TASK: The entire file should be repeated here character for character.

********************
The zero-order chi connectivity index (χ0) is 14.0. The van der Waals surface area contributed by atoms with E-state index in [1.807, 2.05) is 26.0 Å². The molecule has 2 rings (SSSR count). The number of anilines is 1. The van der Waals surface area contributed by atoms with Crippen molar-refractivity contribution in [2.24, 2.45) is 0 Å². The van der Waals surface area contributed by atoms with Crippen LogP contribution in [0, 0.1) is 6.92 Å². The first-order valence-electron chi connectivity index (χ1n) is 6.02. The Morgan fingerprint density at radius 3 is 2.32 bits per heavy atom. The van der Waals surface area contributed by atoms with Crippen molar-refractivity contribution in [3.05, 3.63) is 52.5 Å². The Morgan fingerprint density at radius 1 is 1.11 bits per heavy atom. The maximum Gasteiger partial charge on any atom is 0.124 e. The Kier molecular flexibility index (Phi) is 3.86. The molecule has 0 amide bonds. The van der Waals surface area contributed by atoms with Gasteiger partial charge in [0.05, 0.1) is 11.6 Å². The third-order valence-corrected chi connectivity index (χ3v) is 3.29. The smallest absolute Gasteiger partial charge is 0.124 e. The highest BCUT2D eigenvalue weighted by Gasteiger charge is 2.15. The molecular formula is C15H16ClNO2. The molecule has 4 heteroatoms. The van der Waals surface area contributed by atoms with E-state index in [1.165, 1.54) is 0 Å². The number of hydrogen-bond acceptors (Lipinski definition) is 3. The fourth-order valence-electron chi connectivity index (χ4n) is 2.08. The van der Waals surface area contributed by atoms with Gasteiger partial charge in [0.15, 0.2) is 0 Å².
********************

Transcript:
The zero-order chi connectivity index (χ0) is 14.0. The van der Waals surface area contributed by atoms with E-state index in [1.807, 2.05) is 26.0 Å². The molecule has 2 rings (SSSR count). The number of anilines is 1. The van der Waals surface area contributed by atoms with Crippen molar-refractivity contribution in [2.24, 2.45) is 0 Å². The van der Waals surface area contributed by atoms with Crippen LogP contribution in [0, 0.1) is 6.92 Å². The first-order valence-electron chi connectivity index (χ1n) is 6.02. The Morgan fingerprint density at radius 3 is 2.32 bits per heavy atom. The van der Waals surface area contributed by atoms with Crippen molar-refractivity contribution in [3.05, 3.63) is 52.5 Å². The Morgan fingerprint density at radius 1 is 1.11 bits per heavy atom. The maximum Gasteiger partial charge on any atom is 0.124 e. The Kier molecular flexibility index (Phi) is 3.86. The molecule has 0 amide bonds. The van der Waals surface area contributed by atoms with Gasteiger partial charge in [0.05, 0.1) is 11.6 Å². The third-order valence-corrected chi connectivity index (χ3v) is 3.29. The smallest absolute Gasteiger partial charge is 0.124 e. The highest BCUT2D eigenvalue weighted by Gasteiger charge is 2.15. The molecular formula is C15H16ClNO2. The molecule has 4 heteroatoms. The van der Waals surface area contributed by atoms with E-state index in [1.165, 1.54) is 0 Å². The number of hydrogen-bond acceptors (Lipinski definition) is 3. The fourth-order valence-electron chi connectivity index (χ4n) is 2.08. The van der Waals surface area contributed by atoms with Gasteiger partial charge in [0.15, 0.2) is 0 Å².